Metal Finishing Guide Book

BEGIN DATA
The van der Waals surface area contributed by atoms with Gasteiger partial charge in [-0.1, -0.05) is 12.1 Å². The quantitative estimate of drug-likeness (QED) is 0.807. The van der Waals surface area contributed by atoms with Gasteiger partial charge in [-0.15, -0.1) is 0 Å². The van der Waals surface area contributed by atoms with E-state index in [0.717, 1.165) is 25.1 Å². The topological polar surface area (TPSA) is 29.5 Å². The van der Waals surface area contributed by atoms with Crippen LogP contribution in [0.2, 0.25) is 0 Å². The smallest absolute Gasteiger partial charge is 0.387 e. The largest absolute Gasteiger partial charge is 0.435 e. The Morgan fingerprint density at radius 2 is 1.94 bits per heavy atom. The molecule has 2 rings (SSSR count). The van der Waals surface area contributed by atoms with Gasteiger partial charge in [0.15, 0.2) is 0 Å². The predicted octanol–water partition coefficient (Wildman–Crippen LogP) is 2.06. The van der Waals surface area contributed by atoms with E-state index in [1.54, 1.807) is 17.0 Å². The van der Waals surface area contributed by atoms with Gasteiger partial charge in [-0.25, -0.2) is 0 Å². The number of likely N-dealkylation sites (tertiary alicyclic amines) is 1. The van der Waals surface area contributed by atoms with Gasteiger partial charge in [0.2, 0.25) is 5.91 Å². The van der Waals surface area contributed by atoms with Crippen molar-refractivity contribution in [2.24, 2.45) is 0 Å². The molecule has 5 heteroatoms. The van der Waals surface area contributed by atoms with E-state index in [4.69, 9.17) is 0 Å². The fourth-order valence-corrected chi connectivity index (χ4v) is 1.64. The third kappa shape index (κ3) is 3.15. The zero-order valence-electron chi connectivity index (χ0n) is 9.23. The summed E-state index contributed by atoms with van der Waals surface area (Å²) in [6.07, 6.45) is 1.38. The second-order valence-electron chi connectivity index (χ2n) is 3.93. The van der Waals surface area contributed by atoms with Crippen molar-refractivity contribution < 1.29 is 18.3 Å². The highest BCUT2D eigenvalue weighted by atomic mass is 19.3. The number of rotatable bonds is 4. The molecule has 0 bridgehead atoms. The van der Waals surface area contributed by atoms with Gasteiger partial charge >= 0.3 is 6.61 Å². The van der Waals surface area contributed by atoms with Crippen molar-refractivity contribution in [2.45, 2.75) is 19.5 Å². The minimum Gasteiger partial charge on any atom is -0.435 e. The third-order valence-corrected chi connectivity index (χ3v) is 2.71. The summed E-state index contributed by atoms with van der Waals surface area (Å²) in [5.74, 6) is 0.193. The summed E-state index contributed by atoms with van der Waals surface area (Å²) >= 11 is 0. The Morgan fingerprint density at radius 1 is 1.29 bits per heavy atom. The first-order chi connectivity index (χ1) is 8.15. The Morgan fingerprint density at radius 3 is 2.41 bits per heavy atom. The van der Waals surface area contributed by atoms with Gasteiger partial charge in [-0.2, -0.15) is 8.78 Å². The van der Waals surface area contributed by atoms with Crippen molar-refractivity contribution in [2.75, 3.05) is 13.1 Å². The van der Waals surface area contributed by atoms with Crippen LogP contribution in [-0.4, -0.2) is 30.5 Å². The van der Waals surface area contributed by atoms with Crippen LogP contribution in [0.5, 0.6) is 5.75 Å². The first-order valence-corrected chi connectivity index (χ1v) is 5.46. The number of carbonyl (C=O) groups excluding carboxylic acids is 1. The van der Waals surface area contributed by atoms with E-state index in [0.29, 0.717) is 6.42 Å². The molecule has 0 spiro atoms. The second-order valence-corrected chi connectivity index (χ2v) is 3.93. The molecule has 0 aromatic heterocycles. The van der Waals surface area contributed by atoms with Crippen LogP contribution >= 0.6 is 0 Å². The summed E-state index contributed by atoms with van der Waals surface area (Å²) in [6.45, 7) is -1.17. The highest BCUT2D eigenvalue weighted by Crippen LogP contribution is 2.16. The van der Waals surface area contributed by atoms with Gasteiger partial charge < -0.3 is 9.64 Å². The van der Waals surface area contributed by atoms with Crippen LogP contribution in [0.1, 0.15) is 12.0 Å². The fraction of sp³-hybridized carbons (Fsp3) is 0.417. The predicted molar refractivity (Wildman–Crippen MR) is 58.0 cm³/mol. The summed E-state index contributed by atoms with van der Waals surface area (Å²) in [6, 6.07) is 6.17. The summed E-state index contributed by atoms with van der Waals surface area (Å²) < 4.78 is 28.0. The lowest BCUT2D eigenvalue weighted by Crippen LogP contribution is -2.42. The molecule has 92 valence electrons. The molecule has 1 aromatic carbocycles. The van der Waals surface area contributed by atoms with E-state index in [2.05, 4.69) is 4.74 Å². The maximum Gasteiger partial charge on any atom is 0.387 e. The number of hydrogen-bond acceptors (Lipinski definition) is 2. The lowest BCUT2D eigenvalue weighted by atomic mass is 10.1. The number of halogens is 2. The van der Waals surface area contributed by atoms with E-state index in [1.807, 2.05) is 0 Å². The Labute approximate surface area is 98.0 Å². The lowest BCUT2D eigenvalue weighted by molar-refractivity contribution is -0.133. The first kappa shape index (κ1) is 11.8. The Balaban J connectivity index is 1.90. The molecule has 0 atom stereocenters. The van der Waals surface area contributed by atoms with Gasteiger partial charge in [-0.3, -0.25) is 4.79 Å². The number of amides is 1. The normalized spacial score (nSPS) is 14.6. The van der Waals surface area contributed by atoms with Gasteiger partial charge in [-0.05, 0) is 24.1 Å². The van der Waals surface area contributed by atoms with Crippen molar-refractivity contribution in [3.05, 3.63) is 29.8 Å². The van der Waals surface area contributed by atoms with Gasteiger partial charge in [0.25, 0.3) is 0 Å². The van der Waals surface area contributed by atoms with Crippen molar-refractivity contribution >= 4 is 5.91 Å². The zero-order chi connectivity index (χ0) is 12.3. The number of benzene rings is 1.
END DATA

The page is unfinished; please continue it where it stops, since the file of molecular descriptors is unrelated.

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Bonus savings A modest operation in New Hampshire was able to save thousands of dollars a year by upgrading to a media that, per pound, is much more expensive to purchase. The savings? They realized their hazardous disposal costs were killing them. Media that yielded similar results – with 15 times the service life – was recommended after determining suitability in the lab. Disposal volume plummeted, enabling the blasting operation to become clean and profitable. Optimize your compressed air Loss of production, rework and downtime are all costly – and you may not be aware there's a problem lurking in your compressed air supply. Compressed air for blast systems must be oil-free and "clean and dry" and that usually means a refrigerated air dryer. Moist air is the source of many blasting ills, especially in high humidity when water condenses easily, contaminating media and causing flash rusting. "Economizing" on the pipe diameter to the blast machine and adding other restrictions such as quick disconnect fittings can reduce performance. Air compressors have improved significantly. Consult with your supplier: a compressed air audit may reveal potential savings. Use the correct blast nozzles The right blast nozzle can greatly increase the utility of your machine, and today there are many that offer gains in production. New ergonomic blast guns for manual cabinets are much easier to use1. Fan nozzles provide wide spray. Airinduction nozzles eliminate the blasting "hot spot" that can otherwise warp delicate parts and make for slow, streaky blasting. A variety of side-outlet nozzles reach into or behind difficult-to-access areas. Extra long venturi nozzles have been developed to increase production up to 40% over conventional nozzles when using the same amount of compressed air. In terms of compressed air consumption, it can be very costly to leave a worn nozzle in place. Be sure to use a durable, high performance nozzle – cheap disposables need frequent replacement, can lead to premature blast hose replacement, tax your compressor, and drive up labor and energy costs. Extra labor costs can be incurred by not using a large enough nozzle in the first place2 – re-evaluate and realign your CFM consumption to Figure 1. Simply upgrading to a blast gun designed for productivity your throughput needs. and ergonomics yields big bang for the buck3. 11

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